Abraham Jarvis (May 5, 1739 – May 3, 1813) was the second American Episcopal bishop of the Episcopal Diocese of Connecticut and eighth in succession of bishops in the Episcopal Church. He was a high churchman and a loyalist to the crown.
Jarvis was born in Norwalk, Connecticut and graduated from Yale College in 1761. He studied under the Rev. Thomas Bradbury Chandler, rector of St. John's Episcopal Church, Elizabeth, N.J. He was ordained deacon on February 5, 1764, and priest on February 19, 1764, by the Church of England. He`served as rector of Christ Church, Middletown, Connecticut, from 1764 to 1799.
Jarvis served as a chaplain to imprisoned Loyalist sympathizers during the American Revolution. He presided at a convention in New Haven, Connecticut, of clergy of Connecticut on July 23, 1776, which decided to suspend worship in the colony for fear of the British. He was one of ten Episcopal priests who met in Woodbury, Connecticut, on March 25, 1783, and elected Samuel Seabury as the first bishop of the Episcopal Church, serving as secretary of the meeting. Jarvis was consecrated second bishop of Connecticut on October 18, 1797. Completing his service in Middletown in 1799, he then served in Cheshire until 1803 and finally in New Haven, where he died. His remains are interred under the high altar at Trinity Church on the Green.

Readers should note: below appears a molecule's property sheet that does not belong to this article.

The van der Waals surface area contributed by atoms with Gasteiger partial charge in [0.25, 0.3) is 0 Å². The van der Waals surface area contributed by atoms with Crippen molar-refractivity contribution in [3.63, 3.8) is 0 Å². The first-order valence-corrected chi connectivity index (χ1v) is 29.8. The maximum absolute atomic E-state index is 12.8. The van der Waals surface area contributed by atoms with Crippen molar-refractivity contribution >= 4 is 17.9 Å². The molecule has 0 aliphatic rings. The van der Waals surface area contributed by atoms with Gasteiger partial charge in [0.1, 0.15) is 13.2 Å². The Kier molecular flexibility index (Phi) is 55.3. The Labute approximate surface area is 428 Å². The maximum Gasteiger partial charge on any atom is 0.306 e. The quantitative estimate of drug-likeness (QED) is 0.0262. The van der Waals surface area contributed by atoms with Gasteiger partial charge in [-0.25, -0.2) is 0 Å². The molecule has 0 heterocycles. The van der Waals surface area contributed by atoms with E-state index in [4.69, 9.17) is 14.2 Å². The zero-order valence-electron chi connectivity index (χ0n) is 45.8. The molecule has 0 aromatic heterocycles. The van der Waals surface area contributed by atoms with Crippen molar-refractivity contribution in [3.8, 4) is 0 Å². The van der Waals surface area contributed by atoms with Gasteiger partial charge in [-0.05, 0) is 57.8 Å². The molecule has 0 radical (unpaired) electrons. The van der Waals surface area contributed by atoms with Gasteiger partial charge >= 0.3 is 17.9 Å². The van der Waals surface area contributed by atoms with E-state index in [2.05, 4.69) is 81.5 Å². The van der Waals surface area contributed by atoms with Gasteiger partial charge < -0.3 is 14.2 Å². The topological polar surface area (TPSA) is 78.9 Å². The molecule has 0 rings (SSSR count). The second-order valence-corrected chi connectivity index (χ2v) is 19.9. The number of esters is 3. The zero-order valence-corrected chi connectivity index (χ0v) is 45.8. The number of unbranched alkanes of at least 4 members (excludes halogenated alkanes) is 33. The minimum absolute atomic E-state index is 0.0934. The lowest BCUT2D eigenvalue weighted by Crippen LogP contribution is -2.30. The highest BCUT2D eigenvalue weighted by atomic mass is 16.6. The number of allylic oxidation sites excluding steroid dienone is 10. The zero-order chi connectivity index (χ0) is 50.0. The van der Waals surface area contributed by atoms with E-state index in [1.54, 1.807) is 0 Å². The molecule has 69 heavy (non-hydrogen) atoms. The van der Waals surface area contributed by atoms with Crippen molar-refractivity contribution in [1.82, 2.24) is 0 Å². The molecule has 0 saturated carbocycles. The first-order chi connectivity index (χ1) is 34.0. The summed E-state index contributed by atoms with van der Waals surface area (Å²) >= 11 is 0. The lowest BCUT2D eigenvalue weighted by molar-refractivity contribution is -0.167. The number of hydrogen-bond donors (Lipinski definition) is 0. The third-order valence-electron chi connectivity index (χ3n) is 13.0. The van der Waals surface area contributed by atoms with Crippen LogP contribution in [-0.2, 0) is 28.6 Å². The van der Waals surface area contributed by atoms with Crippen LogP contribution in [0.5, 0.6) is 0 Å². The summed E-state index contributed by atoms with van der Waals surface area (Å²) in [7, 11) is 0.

Jarvis Hall, the oldest dormitory at Trinity College in Hartford, Connecticut, is named after Abraham Jarvis.The Right Reverend William White (second in succession), first presiding bishop of the Episcopal Church and first bishop of Pennsylvania
The Right Reverend Samuel Provoost, (third in succession), third presiding bishop of the Episcopal Church and first bishop of New York
The Right Reverend Edward Bass (seventh in succession), first bishop of Massachusetts
"Sermon on the Death of Bishop Seabury," 1796